Spay & Neuter Services

Spaying or neutering is highly recommended for a complete pet health program. Although crowded shelters and growing stray animal populations are still big issues, spaying or neutering can prevent unexpected litters to ease the strain on local shelters and benefit the long-term health of your pet—for reasons beyond population control.

Spaying or neutering your pet—also known as gonadectomy—is an important aspect of responsible pet ownership for several reasons. One of the most significant reasons to spay or neuter your pet is to help control pet overpopulation. Every year, millions of unwanted cats and dogs end up in animal shelters, many of which are euthanized due to a lack of available homes. By spaying or neutering your pet, you can prevent unplanned litters and contribute to reducing the number of homeless animals.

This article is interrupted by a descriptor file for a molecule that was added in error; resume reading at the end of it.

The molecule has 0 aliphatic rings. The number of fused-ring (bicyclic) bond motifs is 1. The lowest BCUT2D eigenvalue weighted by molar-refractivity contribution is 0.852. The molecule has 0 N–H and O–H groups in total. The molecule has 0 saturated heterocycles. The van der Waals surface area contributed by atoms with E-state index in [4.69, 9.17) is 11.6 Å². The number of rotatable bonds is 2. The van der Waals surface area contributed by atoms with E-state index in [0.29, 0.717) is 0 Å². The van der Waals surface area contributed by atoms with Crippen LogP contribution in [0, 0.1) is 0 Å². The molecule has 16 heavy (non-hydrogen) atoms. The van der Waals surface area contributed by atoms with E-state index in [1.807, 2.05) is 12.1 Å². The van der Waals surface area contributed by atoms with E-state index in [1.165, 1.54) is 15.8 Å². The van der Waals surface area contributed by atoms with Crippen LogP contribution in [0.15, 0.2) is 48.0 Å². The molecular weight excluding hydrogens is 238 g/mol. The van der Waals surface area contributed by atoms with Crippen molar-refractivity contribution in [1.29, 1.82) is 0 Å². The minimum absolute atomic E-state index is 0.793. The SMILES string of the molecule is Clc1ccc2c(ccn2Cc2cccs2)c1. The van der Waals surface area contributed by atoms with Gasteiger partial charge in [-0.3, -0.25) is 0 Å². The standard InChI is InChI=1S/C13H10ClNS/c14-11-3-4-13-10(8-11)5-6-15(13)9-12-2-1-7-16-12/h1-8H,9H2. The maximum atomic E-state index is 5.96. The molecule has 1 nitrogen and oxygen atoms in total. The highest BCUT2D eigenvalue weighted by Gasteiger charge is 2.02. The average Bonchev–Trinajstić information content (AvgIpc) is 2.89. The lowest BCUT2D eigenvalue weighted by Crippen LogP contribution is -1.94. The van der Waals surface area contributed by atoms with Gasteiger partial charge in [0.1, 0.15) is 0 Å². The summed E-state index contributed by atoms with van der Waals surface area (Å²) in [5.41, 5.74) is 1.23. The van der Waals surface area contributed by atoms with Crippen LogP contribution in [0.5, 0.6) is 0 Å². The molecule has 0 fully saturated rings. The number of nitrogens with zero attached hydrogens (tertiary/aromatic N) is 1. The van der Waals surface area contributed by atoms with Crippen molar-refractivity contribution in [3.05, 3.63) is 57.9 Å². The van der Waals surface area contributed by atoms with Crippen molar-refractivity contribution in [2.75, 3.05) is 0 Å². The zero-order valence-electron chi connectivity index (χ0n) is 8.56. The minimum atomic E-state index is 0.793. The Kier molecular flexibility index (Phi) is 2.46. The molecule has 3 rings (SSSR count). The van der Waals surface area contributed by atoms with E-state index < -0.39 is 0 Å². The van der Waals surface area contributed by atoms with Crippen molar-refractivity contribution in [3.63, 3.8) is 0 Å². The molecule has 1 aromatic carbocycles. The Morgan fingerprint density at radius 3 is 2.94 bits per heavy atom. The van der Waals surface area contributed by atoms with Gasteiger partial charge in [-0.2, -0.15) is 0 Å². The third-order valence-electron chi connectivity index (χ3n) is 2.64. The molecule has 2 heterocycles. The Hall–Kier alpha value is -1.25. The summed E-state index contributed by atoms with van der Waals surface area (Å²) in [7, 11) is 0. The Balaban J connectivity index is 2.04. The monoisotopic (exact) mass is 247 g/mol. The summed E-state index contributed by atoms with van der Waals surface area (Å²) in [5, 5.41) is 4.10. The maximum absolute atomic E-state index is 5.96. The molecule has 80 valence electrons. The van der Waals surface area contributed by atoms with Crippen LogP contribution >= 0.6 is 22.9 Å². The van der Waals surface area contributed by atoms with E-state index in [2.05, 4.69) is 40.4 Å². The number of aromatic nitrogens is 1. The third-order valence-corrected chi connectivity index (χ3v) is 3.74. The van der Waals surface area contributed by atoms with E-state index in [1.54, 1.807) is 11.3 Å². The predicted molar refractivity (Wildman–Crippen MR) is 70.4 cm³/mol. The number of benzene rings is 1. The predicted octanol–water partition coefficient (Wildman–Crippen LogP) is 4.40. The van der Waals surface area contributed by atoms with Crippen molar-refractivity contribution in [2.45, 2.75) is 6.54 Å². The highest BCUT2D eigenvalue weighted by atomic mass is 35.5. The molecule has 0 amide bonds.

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Spaying eliminates the risk of uterine infections (pyometra) and reduces the risk of mammary tumors, especially if performed before the first heat cycle. It can also decrease behaviors associated with the heat cycle, such as yowling, pacing, and attracting unwanted attention from male animals.

In male pets, neutering reduces the risk of testicular cancer and decreases the likelihood of certain behavioral problems, such as roaming, marking territory, and aggression.

Allowing pets to reproduce indiscriminately can lead to the birth of unwanted litters, which can be challenging and costly to care for. Finding suitable homes for these puppies or kittens can be difficult, and many may end up in shelters or abandoned. Spaying or neutering your pet prevents unintentional breeding and helps ensure that all offspring are born into loving, responsible homes.

Spaying or neutering your pet is an essential step in promoting their health, preventing pet overpopulation, and contributing to the well-being of animals in your community. It's a responsible decision that can have long-lasting benefits for your pet and the broader pet population.